Amazon Kinesis Analytics - Demonstration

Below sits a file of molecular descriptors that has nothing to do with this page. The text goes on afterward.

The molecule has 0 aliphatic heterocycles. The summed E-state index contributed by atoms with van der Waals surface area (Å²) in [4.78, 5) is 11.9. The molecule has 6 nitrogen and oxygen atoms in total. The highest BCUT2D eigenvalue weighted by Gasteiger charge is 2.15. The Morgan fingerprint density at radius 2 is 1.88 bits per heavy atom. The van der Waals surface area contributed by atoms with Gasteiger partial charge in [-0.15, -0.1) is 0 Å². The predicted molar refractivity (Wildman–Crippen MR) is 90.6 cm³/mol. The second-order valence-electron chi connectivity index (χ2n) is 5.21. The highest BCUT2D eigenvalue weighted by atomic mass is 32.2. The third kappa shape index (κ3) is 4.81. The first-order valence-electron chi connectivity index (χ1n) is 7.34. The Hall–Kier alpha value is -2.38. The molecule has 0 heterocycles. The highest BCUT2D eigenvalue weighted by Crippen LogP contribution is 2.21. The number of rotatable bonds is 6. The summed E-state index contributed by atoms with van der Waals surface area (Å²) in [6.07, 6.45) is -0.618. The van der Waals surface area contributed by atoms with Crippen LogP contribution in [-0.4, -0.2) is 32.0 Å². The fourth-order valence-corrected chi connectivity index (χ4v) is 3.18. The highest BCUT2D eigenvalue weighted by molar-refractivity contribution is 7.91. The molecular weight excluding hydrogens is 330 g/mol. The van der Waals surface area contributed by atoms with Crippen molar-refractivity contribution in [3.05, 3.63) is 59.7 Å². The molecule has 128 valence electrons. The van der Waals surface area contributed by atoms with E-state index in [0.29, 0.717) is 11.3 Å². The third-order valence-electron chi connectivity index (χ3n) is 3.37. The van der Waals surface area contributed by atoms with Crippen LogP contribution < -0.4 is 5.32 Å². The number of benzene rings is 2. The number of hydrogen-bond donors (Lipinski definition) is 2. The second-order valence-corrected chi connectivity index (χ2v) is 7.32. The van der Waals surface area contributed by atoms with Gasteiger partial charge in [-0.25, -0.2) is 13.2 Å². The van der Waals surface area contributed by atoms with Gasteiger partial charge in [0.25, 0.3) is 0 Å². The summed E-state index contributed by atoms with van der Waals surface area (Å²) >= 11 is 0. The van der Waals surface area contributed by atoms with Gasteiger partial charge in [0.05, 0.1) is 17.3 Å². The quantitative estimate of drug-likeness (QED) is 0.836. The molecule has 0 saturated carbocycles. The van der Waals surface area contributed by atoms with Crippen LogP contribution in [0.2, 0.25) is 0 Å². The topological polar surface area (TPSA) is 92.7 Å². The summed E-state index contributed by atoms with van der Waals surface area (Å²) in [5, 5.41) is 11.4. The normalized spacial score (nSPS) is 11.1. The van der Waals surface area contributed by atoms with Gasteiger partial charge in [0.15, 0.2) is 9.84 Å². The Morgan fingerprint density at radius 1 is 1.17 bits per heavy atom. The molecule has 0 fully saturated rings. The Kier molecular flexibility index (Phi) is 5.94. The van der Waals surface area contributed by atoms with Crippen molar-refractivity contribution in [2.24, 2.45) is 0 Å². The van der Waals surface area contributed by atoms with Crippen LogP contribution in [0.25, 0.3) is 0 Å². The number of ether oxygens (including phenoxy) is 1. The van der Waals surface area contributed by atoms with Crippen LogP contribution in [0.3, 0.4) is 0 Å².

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In this demo we’ll walk through the steps required to get a fully functioning Kinesis Analytics demo up and running. The demo will involve 3 main steps. Configuring an input stream, configuring a real time analytics query, and finally setting up a delivery stream to store our results into an S3 bucket.